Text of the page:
How long can we go on acting in this play? I don’t know if I want to be in it anymore. People are suffering third-world lifestyles parked on the stoop outside Louis Vuitton, and I’m inside browsing. A law recently passed banning begging on Les Champs Elysées, but that’s just sweeping dust to another corner of the room. It’s not fixing the problems. Why won’t someone help these people? At some point all I want to do is stand up in a pungent rage of fury and yell:
SOMEONE HELP THESE PEOPLE!!!!
I decided to rummage the poverty further. I took the metro to the North of the city, a place I had once been to bargain for knock-off ray bans. There is a buzzing homeless population here, and a number of wandering street vendors selling everything from cigarettes to hair weaves. I didn’t know what I was looking for- answers, someone to talk to, another pair of sunglasses, perhaps?
A woman approached me with a bag full of hairpieces.
“You want long hair?” She questioned, using her hands like she was casting a spell through the air as she spoke. I smiled and responded in French that I already had long hair. We began chatting. Her name was Amina.
“You must be American,” she told me. “You Americans have perfect teeth.”
I was flattered she noticed my teeth.
Amina was from Algeria. She has lived in Paris for 20 years. She likes Obama and The Matrix.
And her family?
They live in Algeria. They moved after her grandpa was killed by the French police during a Paris massacre in 1961.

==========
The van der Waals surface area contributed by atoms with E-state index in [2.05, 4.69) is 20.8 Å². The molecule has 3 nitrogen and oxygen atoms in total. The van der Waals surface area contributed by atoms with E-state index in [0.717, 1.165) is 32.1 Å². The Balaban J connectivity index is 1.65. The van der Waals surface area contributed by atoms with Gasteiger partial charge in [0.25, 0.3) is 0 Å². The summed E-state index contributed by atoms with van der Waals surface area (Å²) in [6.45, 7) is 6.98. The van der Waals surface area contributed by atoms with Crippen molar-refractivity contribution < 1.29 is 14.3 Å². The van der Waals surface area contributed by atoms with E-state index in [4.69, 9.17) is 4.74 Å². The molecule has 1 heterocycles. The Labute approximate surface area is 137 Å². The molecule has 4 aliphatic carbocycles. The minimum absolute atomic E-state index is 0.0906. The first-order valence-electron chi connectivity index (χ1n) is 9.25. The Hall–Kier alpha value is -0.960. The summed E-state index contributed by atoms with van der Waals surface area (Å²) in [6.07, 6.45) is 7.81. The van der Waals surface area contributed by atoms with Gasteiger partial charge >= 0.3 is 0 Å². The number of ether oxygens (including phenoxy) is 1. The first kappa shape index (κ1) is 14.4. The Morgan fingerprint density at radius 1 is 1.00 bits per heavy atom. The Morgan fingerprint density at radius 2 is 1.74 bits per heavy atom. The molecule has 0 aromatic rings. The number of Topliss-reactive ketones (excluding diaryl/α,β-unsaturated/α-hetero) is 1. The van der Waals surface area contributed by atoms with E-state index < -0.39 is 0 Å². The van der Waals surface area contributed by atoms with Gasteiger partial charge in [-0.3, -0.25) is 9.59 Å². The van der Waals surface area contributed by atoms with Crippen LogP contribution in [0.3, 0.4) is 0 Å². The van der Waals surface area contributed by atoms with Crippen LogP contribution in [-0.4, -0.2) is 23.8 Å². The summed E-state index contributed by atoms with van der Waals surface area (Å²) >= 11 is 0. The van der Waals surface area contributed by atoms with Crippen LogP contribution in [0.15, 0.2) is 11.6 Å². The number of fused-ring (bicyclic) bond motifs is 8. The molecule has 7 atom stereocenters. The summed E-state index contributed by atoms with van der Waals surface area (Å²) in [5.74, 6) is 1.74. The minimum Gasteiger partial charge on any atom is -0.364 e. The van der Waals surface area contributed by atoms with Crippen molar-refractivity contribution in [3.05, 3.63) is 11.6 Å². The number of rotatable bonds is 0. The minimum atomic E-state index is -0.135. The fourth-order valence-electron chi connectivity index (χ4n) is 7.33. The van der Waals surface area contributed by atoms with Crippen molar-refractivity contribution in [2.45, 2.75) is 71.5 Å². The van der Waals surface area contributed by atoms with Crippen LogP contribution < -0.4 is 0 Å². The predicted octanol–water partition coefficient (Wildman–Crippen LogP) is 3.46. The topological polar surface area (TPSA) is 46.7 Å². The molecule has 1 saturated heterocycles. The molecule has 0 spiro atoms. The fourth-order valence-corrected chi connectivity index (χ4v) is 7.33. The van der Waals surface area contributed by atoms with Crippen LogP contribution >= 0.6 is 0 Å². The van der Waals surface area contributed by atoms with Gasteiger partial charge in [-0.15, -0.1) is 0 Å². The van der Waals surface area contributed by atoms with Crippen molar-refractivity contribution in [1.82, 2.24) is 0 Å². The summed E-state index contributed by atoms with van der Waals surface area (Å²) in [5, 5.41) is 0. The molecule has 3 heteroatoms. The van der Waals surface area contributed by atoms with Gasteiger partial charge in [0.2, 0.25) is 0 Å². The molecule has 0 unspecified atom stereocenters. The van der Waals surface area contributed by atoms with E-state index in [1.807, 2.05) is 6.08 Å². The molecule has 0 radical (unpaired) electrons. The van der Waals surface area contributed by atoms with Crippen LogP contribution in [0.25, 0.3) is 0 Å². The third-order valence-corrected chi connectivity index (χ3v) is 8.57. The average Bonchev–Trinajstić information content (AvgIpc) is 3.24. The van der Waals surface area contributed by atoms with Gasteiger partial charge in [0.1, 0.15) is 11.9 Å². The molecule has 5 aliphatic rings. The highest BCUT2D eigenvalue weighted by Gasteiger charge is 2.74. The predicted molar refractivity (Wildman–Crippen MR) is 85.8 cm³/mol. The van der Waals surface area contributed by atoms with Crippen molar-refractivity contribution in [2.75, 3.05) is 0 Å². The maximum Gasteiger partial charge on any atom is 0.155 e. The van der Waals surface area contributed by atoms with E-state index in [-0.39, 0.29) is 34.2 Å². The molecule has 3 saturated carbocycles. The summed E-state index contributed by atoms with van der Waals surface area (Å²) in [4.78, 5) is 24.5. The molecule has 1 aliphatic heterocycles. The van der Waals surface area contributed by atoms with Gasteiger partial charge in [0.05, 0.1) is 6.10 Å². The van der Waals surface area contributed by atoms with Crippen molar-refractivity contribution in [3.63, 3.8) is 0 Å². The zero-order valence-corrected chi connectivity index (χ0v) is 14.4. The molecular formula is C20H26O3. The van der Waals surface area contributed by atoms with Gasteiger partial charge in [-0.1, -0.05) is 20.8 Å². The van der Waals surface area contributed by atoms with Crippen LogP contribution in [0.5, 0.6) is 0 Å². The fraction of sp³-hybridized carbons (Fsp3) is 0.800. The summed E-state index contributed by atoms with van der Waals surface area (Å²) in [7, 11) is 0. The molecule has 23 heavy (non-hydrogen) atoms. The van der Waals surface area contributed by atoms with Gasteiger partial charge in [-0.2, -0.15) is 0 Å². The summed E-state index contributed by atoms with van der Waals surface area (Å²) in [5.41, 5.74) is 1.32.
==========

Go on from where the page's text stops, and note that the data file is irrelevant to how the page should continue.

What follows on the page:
“They knocked him unconscious and threw him in the Seine,” she said. Along with anywhere between 70 and 200 other Algerians on a peace demonstration during the French-Algerian war.
I didn’t even know about this war.
She said there was a memorial where the massacre happened near Saint Michel, so I went to see it. The size of a placemat on the side corner of a bridge, the memorial plaque might as well have been under the bridge. It was put up…brace yourself… just ten years ago. Why in this place of beautiful statues and monuments and memorials, would they not better commemorate the losses of such a terrible tragedy? And why did it take them so long to put it up?
Then I realized. The French are a culture of selection. The French are selective in what they pay attention to and what they remember. But in this world of such mayhem, it makes sense. The world is unkind and unfair. There will always be homeless people and massacres. The French’s selective unawareness is not so much a way to escape real life, but perhaps a way to see (excuse my language) the silver lining. Maybe this is why L’Arc De Triomphe is the size of 90 elephants, and the Algerian War Plaque is the size of a book. Maybe this is why it has become so easy to step over problems? In a city with so much to actually be proud of, why would anyone want to cherry pick the issues?
I don’t want to say that the French don’t do anything to solve the problems. Major associations like Restos Du Coeur supply hot meals and shelter to the homeless, and tents are governmentally distributed in the winter. A number of charities and volunteers work together to make the situation better. But as an individual walking around Paris among many other individuals doing the same thing, this culture does make it simple to turn your head away from what you don’t want to see.
A skinnier version of Bob Marley plays guitar in the metro. With his microphone attached to a rolling suitcase housing everything he owns, this man belts Tweest and Shout in a heavy French accent. Dozens of people huddle at the split of lines four and seven to watch. Watching soon turns to dancing, and dancing eventually forms a line of can-canners I am in the middle of. We laugh, we dance, we smile. It’s his last song. Strangers twirl me around. We all know this jig like we rehearsed it. The song ends. We all get on the metro. We sit down. Back to the negative facial expression as I ride home.